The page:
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Complexes C and C^n as Vector Spaces.

  1. Jan 25, 2012 #1

    WWGD

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    Hi, Everyone:

    Just curious about two things:

    1) if we are given the complexes as a vector space V over R , so that

    z1,..,zn are a basis, I heard there is a "natural way" of turning this

    into a vector space of R^{2*n} over R; IIRC , is this how it is done:

    { z1,iz1,z2iz2,...,zn,izn}is a new basis.

    Does this mean that , for, say, n=2 , if v1=a+ib and v2=c+id are

    a basis, then

    { (a,b,0,0), (-b,a,0,0), (0,0,c,d), (0,0,-d,c)}

    Is the associated basis for R^4:=R^{2*2} over R (or over any other

    field)?

    2) How do we define orientability/orientation of C^n over R (over F):

    In the case of a vector space of R over F , we say that two bases

    B1 and B2 have the same orientation if the matrix M taking

    (the rows/columns of ) B1 to B2 has positive determinant. BUT**

    if the basis vectors are complex, M is a complex matrix, and the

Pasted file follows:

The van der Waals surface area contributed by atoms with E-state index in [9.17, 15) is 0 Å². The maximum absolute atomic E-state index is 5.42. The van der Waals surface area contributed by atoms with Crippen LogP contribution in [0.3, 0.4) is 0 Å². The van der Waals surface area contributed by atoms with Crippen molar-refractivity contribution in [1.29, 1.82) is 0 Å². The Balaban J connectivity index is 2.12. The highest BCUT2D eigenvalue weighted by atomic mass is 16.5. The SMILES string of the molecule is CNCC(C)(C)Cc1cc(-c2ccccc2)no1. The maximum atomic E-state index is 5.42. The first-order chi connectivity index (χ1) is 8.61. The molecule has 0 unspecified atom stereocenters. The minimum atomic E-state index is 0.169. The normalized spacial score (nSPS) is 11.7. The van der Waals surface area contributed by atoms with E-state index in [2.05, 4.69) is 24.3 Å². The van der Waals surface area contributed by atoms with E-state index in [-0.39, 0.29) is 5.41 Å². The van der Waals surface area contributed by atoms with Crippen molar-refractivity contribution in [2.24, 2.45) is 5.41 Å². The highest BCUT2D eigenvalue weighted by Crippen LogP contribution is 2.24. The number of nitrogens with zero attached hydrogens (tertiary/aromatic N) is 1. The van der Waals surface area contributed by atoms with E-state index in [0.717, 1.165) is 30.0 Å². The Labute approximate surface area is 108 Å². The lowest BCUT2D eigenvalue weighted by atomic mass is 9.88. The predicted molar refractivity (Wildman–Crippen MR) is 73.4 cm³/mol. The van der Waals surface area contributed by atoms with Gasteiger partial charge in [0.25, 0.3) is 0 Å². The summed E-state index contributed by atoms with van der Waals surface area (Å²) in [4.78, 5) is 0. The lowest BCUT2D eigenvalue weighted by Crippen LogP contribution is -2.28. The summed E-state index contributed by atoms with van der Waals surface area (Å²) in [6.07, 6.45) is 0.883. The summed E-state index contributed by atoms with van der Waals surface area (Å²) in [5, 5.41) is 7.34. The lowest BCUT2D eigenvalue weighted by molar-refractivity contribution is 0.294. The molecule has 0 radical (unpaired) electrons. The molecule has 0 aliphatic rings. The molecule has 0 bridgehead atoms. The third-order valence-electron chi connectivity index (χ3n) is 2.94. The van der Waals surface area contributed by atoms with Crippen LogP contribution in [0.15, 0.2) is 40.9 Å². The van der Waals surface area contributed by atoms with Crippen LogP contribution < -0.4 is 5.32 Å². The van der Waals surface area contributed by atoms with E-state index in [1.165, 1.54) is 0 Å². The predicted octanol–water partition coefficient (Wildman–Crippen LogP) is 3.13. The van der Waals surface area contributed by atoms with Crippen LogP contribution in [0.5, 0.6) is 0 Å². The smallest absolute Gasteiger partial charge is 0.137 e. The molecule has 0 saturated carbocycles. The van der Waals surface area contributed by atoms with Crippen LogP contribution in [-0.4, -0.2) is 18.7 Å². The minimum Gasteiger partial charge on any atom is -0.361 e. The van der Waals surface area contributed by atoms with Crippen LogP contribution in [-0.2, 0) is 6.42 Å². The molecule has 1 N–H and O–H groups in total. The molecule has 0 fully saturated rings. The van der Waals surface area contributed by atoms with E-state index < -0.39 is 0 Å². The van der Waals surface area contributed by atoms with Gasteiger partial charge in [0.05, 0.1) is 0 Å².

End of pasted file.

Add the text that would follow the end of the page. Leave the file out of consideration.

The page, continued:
determinant may not be real.

    3)Given 2: what do we mean when we say every complex vector space

    is positively-oriented?

    Thanks (sorry if post is too long).
     
  2. jcsd
  3. Jan 25, 2012 #2

    morphism

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    1) Correct. (Careful with the "other field" comment though. This only applies to R and C. The process is called "realification".)

    2) To discuss the orientability of a complex vector space (with a given ordered basis), you think of it as a real vector space (i.e. you consider its realification). I'll elaborate on this below.

    3) Using 2), it's an easy exercise in linear algebra that the realification of a complex vector space has a canonical orientation.

    Here's what this means. Suppose you start with a complex vector space V with a basis z_1, ..., z_n. Then V can be viewed as a real vector space V_R with basis z_1, ..., z_n, iz_1, ..., iz_n. Suppose now that you choose another basis w_1, ..., w_n for V, and let T be the change of basis matrix z_i -> w_i. Then T will look like A+iB for some matrices A, B.

    Now note that the change of basis matrix from the basis z_i, iz_i to w_i, iw_i will be
    [tex]\begin{pmatrix}A & -B \\ B & A\end{pmatrix}.[/tex]
    (Why?) You can show that the determinant of this matrix is |det T|^2 > 0.

    So, any given complex basis z_i has a (canonically) associated real basis z_i, iz_i that is positively oriented.
     
  4. Jan 25, 2012 #3

    WWGD

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    Excellent, morphism, very helpful, thanks. I'll try to prove your why? after dinner; I may need a followup if you don't mind.
     
  5. Jan 25, 2012 #4

    morphism

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    No problem!
     
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